Archive for December, 2009

Random Bits

The garland.  It got hung.  On December 24th by BF. 

Twitter.  I’m on there.  Are you?  If so, let me know so I can look you up.  I don’t completely get it but I am slowly coming to the 21st century. 

The book.  There is a light at the end of the tunnel.  I sat my fanny down in my chair all day long yesterday and typed and typed and typed.  My fanny and wrists may never be the same, but this book is almost done.   That sound you hear?  The soundtrack to my dance of  joy.  Although, it will soon be replaced by the soundtrack of anxiety and nerves.  See, turning a book into an editor is sort of like telling someone you love him/her first.  You just don’t have any idea what he or she is going to say back.  You think that it might be that he or she loves you, too, but there’s that minute of silence (or in the case of turning in a book and waiting, weeks, weeks of silence).  And that silence is maddening!  What does it mean?  Did the tilting of his head as he heard me say it mean he loves me too?  Or does it mean he pities me.  Ay.

December 29, 2009 at 8:23 pm 2 comments

Celebrating our adoption day


You likely remember that we traveled to Ethiopia last January with three other families.  One family was the Andersons and they adopted two little boys who we just adore.  The boys are deaf and Jillian, their mom is a sign language interpreter. 

The other day, I surfed over to her blog and came across a post that included this story:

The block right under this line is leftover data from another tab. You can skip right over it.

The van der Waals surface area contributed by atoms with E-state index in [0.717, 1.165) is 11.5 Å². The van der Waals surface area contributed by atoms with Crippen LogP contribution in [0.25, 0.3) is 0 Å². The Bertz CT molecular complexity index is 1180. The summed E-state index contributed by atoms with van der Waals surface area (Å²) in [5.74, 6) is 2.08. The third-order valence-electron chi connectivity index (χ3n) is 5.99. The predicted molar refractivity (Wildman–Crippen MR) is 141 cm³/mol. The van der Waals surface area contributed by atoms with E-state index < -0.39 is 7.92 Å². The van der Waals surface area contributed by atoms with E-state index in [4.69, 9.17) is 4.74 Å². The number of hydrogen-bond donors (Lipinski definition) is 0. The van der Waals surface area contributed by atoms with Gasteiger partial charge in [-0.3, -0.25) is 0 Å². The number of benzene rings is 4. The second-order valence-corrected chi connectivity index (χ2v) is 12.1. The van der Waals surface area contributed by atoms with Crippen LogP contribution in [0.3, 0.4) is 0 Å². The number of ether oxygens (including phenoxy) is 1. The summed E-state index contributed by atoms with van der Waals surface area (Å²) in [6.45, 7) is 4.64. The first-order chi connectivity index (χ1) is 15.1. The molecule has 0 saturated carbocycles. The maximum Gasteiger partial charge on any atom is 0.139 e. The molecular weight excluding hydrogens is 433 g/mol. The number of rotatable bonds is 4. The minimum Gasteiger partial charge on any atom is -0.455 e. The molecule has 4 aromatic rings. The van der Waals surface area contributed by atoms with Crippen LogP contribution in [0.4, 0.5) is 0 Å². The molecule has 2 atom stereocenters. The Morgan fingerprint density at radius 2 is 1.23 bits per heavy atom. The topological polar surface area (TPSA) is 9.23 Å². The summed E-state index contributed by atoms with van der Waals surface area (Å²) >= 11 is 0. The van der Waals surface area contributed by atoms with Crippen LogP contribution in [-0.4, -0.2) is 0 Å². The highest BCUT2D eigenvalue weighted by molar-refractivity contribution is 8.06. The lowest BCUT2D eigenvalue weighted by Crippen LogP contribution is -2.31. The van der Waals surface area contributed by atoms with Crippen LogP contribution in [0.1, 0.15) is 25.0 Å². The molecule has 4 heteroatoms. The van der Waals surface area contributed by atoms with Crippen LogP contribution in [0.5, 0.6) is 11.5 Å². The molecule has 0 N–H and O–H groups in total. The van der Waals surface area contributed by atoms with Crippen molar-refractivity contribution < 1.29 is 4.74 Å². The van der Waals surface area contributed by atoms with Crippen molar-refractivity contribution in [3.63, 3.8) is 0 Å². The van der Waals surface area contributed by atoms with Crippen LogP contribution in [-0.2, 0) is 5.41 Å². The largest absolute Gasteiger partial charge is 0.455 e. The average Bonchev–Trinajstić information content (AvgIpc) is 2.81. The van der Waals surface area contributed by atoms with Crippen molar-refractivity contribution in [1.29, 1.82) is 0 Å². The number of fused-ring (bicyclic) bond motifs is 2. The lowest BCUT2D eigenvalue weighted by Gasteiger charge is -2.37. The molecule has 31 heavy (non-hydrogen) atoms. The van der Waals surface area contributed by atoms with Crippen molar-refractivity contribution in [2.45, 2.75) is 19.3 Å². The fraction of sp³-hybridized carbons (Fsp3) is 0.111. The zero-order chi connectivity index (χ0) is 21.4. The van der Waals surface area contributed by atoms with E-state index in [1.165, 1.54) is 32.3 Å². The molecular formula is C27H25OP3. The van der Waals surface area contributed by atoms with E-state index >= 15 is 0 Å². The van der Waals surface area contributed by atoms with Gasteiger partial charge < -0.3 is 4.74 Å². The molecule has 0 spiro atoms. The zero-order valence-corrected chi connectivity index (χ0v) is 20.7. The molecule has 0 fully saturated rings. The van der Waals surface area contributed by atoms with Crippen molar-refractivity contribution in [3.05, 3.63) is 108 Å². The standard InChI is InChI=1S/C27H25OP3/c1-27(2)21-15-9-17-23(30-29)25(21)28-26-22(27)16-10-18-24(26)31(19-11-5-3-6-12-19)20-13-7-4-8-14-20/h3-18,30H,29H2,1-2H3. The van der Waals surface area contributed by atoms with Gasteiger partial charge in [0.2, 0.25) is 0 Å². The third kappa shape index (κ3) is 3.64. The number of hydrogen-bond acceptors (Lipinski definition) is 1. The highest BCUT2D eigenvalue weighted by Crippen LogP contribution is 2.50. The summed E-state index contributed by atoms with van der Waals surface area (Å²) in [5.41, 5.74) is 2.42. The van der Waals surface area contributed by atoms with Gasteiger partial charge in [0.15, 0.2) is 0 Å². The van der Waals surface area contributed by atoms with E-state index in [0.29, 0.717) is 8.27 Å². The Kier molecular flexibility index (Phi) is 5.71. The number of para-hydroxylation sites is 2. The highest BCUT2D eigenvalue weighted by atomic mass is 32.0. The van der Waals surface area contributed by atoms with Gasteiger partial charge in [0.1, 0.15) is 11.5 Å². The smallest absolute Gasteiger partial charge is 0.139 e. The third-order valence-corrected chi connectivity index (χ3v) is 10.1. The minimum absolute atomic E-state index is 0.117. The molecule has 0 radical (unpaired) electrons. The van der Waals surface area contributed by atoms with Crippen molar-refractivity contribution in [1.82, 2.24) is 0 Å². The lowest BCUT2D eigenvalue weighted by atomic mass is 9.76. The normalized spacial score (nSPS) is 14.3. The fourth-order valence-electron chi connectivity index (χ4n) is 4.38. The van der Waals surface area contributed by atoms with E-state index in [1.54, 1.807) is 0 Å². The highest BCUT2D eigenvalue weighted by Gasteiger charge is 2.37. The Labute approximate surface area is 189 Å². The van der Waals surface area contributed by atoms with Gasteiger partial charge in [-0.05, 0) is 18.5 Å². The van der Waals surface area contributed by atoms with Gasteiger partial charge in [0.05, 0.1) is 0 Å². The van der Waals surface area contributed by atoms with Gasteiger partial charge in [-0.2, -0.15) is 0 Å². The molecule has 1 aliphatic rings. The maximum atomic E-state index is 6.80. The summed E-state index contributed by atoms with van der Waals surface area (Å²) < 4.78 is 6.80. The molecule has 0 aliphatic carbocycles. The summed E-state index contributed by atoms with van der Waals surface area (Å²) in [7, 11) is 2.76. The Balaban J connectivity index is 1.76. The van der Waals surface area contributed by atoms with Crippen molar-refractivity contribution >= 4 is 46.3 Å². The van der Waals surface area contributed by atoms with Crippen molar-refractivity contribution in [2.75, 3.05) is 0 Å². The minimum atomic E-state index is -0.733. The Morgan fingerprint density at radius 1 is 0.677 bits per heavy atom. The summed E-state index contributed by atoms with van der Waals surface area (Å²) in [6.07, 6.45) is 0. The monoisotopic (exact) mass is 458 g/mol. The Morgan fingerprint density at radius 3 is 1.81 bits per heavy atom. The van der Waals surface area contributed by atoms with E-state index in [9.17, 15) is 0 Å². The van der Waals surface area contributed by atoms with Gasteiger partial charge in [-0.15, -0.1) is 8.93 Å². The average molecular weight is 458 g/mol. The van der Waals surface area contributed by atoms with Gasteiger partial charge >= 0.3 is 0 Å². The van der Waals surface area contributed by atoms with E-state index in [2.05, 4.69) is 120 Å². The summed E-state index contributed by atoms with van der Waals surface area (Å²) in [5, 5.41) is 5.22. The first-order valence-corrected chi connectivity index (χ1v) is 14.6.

We recently received a Christmas card from Rosie’s family. Her and her husband’s little baby was in our travel group, and Morgan Yisak loves him dearly. It had 3 pictures of baby A on there…Morgan Yisak asked if he had turned one years old yet.

“Yes, he is one now,” I told him.

He pumped both fists in the air and slightly leaped off the ground and giggled. He signed, “He made it! I love baby A. He not dead.”

Turning one is a huge celebration to Morgan Yisak-it means they made it out of infancy and the loom of death and sickness.

Morgan is 7 years old and, yet he already knows how precious, how fleeting, how impermanent life is.  He knows that it can be taken from you in a moment, that nothing is guaranteed, that life itself is reason for celebration.  On Tuesday, December 29th, we will celebrate the day our adoption was legalized in Ethiopia.  In honor of our baby and in memory of all the babies who do not make it to their first birthdays, we will make a donation to Hopemongers as part of our celebration of this union because we believe that the only just world is one where turning one is not a surprise.

December 27, 2009 at 9:18 pm 7 comments

wishing you…





December 24, 2009 at 9:10 pm 1 comment

Random bits

The garland is still on the table on the porch– not around the door.

100 pages are completely ready to be sent into my editor.  300 to go. 

I ate 2 cupcakes today because I deserved them (or so I say).  That’s one cupcake for every 50 pages. At this rate, I will have 8 cupcakes by the time I finish this book.  I will need to put a disclaimer on the book cover that says, “8 cupcakes were consumed in finishing this book.”  Only problem is that there is not one more cupcake in this house.  Guess I’ll have to stop at 2.